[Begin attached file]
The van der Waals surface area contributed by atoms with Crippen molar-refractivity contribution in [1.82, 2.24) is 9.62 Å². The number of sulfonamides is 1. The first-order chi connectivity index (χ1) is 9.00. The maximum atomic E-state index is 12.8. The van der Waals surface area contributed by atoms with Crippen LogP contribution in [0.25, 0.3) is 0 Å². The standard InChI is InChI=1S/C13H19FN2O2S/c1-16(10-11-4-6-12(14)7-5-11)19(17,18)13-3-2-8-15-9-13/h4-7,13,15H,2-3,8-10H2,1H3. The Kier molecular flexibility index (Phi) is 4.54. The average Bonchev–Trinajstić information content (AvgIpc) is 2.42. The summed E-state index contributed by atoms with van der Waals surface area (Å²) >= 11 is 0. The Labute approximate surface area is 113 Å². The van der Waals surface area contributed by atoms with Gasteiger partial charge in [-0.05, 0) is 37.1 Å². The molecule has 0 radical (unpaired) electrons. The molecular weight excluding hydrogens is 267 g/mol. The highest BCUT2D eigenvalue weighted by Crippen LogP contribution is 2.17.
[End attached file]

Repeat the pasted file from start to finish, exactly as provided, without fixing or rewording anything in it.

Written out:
The van der Waals surface area contributed by atoms with Crippen molar-refractivity contribution in [1.82, 2.24) is 9.62 Å². The number of sulfonamides is 1. The first-order chi connectivity index (χ1) is 9.00. The maximum atomic E-state index is 12.8. The van der Waals surface area contributed by atoms with Crippen LogP contribution in [0.25, 0.3) is 0 Å². The standard InChI is InChI=1S/C13H19FN2O2S/c1-16(10-11-4-6-12(14)7-5-11)19(17,18)13-3-2-8-15-9-13/h4-7,13,15H,2-3,8-10H2,1H3. The Kier molecular flexibility index (Phi) is 4.54. The average Bonchev–Trinajstić information content (AvgIpc) is 2.42. The summed E-state index contributed by atoms with van der Waals surface area (Å²) >= 11 is 0. The Labute approximate surface area is 113 Å². The van der Waals surface area contributed by atoms with Gasteiger partial charge in [-0.05, 0) is 37.1 Å². The molecule has 0 radical (unpaired) electrons. The molecular weight excluding hydrogens is 267 g/mol. The highest BCUT2D eigenvalue weighted by Crippen LogP contribution is 2.17.